Tedros Adhanom Ghebreyesus, Director-General of the World Health Organization (WHO), warned that “the worst is yet ahead of us” in the coronavirus pandemic that has infected millions and killed thousands across the globe.
Addressing the media here on Monday, the WHO chief said: “Trust us. The worst is yet ahead of us… Let’s prevent this tragedy. It’s a virus that many people still don’t understand,” the Evening Standard newspaper reported.
“There is no secret in WHO because keeping things confidential or secret is dangerous. It’s a health issue.
“This virus is dangerous. It exploits cracks between us when we have differences,” he added.
Ghebreyesus said that the US Centres for Disease Control and Prevention (CDC) staff have been seconded to work with his agency, suggesting that was a sign of the WHO’s transparency.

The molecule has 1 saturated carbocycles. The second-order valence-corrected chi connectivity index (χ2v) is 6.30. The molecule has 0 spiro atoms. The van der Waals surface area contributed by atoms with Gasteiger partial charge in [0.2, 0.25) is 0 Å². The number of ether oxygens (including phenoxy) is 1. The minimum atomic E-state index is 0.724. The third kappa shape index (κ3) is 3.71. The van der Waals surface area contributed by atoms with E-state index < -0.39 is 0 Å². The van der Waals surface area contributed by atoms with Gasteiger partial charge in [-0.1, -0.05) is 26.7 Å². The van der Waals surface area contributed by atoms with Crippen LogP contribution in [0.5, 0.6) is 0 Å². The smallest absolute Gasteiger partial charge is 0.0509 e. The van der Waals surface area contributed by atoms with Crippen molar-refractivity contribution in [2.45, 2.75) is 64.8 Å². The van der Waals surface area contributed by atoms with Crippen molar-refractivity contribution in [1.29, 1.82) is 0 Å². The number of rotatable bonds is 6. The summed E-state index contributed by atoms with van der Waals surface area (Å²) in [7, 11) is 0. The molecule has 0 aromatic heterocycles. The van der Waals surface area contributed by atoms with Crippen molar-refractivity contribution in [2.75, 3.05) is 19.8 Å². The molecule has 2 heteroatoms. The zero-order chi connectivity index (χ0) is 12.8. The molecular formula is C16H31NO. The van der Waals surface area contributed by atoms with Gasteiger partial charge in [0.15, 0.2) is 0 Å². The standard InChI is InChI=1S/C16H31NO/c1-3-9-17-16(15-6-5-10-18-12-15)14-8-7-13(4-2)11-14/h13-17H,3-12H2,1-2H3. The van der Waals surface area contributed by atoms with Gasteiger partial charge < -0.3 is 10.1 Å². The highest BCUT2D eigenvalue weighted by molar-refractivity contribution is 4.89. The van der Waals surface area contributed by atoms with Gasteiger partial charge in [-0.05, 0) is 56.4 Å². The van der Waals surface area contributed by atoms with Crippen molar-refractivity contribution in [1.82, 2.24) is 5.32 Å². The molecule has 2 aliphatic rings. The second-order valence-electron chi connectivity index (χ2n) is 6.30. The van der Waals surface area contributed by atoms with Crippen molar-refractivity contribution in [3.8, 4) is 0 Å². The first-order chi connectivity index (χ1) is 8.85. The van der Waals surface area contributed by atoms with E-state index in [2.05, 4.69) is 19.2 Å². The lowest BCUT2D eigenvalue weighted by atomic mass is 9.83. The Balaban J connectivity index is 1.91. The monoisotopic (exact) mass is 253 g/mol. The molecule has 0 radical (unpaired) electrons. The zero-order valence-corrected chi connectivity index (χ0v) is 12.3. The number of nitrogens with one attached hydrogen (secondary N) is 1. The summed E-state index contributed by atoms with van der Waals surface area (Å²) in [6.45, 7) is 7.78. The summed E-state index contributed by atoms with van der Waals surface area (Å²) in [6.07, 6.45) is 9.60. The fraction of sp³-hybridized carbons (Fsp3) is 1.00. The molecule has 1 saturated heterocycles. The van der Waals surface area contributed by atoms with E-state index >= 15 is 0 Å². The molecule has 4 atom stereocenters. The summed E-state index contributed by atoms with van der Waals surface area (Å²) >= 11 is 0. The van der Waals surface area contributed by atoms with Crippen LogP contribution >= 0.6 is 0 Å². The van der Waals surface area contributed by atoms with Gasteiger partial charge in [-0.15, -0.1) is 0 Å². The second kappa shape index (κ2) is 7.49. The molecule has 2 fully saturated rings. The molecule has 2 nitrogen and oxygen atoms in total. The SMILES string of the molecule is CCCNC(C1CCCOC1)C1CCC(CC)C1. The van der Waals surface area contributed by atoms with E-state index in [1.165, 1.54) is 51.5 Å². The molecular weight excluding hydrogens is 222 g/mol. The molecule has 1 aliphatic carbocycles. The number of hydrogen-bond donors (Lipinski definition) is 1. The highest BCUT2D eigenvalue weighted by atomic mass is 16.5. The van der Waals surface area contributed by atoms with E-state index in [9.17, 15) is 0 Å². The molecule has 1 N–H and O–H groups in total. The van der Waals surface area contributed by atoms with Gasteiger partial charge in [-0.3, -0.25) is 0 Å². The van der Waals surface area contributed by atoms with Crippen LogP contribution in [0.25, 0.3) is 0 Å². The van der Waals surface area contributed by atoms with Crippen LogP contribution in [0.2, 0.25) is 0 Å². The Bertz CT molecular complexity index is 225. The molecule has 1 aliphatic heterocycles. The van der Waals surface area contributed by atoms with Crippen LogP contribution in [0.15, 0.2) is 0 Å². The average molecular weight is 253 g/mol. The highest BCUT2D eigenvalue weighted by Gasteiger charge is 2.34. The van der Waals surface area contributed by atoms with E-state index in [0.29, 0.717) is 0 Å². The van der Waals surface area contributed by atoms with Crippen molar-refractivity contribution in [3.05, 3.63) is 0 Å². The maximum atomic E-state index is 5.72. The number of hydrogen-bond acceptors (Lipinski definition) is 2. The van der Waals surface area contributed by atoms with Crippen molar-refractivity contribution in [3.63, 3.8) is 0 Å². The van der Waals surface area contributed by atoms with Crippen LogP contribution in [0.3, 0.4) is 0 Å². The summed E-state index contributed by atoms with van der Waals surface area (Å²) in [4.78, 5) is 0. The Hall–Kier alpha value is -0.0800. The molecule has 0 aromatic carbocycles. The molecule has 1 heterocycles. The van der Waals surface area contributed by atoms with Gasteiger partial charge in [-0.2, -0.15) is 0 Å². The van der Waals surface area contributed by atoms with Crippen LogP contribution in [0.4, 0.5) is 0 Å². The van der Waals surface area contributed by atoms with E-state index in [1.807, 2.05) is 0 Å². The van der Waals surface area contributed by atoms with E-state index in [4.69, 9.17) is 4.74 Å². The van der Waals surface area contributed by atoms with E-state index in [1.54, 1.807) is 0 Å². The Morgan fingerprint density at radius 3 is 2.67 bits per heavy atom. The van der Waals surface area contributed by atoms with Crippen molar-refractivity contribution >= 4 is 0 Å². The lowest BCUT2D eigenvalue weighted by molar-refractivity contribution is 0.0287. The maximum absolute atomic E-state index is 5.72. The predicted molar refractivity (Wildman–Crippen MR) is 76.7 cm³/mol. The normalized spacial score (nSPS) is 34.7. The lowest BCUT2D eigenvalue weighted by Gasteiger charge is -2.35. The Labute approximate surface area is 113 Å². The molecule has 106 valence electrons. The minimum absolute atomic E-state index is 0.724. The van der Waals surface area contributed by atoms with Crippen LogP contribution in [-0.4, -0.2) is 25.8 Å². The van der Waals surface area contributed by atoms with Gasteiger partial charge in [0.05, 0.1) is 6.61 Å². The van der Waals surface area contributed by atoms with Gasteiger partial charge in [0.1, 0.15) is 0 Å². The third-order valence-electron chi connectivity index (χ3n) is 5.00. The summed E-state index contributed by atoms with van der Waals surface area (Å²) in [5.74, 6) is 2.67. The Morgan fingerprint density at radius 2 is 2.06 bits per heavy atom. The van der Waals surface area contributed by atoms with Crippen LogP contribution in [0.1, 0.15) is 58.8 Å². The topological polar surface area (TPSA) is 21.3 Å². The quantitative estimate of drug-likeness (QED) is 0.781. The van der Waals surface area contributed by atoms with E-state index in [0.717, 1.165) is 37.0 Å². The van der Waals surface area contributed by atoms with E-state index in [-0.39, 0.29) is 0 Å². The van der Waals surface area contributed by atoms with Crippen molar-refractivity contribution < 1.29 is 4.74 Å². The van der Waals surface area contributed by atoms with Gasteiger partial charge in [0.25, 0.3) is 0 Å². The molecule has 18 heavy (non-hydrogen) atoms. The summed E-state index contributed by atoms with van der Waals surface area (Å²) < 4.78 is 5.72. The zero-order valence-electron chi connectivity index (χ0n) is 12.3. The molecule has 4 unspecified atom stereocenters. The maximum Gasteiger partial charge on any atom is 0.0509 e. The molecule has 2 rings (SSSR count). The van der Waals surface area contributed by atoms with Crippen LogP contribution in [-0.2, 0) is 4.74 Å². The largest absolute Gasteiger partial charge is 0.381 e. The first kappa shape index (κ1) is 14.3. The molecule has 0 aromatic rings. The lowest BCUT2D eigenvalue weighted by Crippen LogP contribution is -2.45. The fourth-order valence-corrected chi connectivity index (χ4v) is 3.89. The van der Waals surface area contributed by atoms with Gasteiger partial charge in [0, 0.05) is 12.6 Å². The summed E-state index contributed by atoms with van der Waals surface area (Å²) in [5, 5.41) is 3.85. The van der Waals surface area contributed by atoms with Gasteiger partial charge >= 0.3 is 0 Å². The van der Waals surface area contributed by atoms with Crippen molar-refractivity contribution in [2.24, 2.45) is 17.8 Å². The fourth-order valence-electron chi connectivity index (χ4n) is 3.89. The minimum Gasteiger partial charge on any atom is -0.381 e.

“Having CDC staff means there is nothing hidden from the US from day one” the WHO chief said, adding: “Our CDC colleagues also know that we give information immediately to anyone.”
In one of his starkest comparisons yet, the UN health agency chief also alluded to the Spanish Flu more than a century ago, reports the Evening Standard newspaper.
He said the coronavirus has a “very dangerous combination… like the 1918 flu that killed up to 100 million people”.
Ghebreyesus called the illness “Public Enemy Number One” and said: “We have been warning from day one: this is a devil that everybody should fight.”
As of Tuesday morning, a total of 170,324 people have so far died of the disease, while the global number of coronavirus cases stood at 2,477,426, according to the Johns Hopkins University.
The US with 42,335 deaths and 787,370 cases currently accounts for the highest number of infections and fatalities in the world.